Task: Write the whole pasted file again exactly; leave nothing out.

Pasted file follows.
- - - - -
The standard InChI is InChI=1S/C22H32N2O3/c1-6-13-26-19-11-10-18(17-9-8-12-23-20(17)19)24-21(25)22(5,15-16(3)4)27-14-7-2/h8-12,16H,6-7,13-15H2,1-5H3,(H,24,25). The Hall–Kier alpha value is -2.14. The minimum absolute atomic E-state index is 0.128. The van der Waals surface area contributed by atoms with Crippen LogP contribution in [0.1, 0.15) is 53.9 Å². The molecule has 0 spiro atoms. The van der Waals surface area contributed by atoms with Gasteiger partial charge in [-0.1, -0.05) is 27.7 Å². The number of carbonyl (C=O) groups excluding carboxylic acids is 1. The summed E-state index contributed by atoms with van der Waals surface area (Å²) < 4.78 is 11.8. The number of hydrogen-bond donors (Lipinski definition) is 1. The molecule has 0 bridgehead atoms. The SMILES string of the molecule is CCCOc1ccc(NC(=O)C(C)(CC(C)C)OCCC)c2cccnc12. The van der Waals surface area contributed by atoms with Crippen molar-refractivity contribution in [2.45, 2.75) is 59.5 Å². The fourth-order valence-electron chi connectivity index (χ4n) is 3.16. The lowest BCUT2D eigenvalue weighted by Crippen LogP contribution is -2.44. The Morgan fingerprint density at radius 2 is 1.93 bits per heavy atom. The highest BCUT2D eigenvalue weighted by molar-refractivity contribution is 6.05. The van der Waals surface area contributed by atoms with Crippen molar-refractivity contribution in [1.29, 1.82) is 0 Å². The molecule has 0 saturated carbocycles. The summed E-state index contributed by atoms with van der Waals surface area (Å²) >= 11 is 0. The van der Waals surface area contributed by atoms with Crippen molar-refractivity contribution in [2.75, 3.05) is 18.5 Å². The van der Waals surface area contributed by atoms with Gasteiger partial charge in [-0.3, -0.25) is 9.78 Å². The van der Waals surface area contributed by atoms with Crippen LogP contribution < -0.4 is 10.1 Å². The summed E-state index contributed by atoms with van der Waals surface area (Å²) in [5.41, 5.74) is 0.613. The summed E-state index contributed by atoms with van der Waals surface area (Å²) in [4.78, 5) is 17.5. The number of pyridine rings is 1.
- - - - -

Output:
The standard InChI is InChI=1S/C22H32N2O3/c1-6-13-26-19-11-10-18(17-9-8-12-23-20(17)19)24-21(25)22(5,15-16(3)4)27-14-7-2/h8-12,16H,6-7,13-15H2,1-5H3,(H,24,25). The Hall–Kier alpha value is -2.14. The minimum absolute atomic E-state index is 0.128. The van der Waals surface area contributed by atoms with Crippen LogP contribution in [0.1, 0.15) is 53.9 Å². The molecule has 0 spiro atoms. The van der Waals surface area contributed by atoms with Gasteiger partial charge in [-0.1, -0.05) is 27.7 Å². The number of carbonyl (C=O) groups excluding carboxylic acids is 1. The summed E-state index contributed by atoms with van der Waals surface area (Å²) < 4.78 is 11.8. The number of hydrogen-bond donors (Lipinski definition) is 1. The molecule has 0 bridgehead atoms. The SMILES string of the molecule is CCCOc1ccc(NC(=O)C(C)(CC(C)C)OCCC)c2cccnc12. The van der Waals surface area contributed by atoms with Crippen molar-refractivity contribution in [2.45, 2.75) is 59.5 Å². The fourth-order valence-electron chi connectivity index (χ4n) is 3.16. The lowest BCUT2D eigenvalue weighted by Crippen LogP contribution is -2.44. The Morgan fingerprint density at radius 2 is 1.93 bits per heavy atom. The highest BCUT2D eigenvalue weighted by molar-refractivity contribution is 6.05. The van der Waals surface area contributed by atoms with Crippen molar-refractivity contribution in [1.29, 1.82) is 0 Å². The molecule has 0 saturated carbocycles. The summed E-state index contributed by atoms with van der Waals surface area (Å²) >= 11 is 0. The van der Waals surface area contributed by atoms with Crippen molar-refractivity contribution in [2.75, 3.05) is 18.5 Å². The van der Waals surface area contributed by atoms with Gasteiger partial charge in [-0.3, -0.25) is 9.78 Å². The van der Waals surface area contributed by atoms with Crippen LogP contribution < -0.4 is 10.1 Å². The summed E-state index contributed by atoms with van der Waals surface area (Å²) in [5.41, 5.74) is 0.613. The summed E-state index contributed by atoms with van der Waals surface area (Å²) in [4.78, 5) is 17.5. The number of pyridine rings is 1.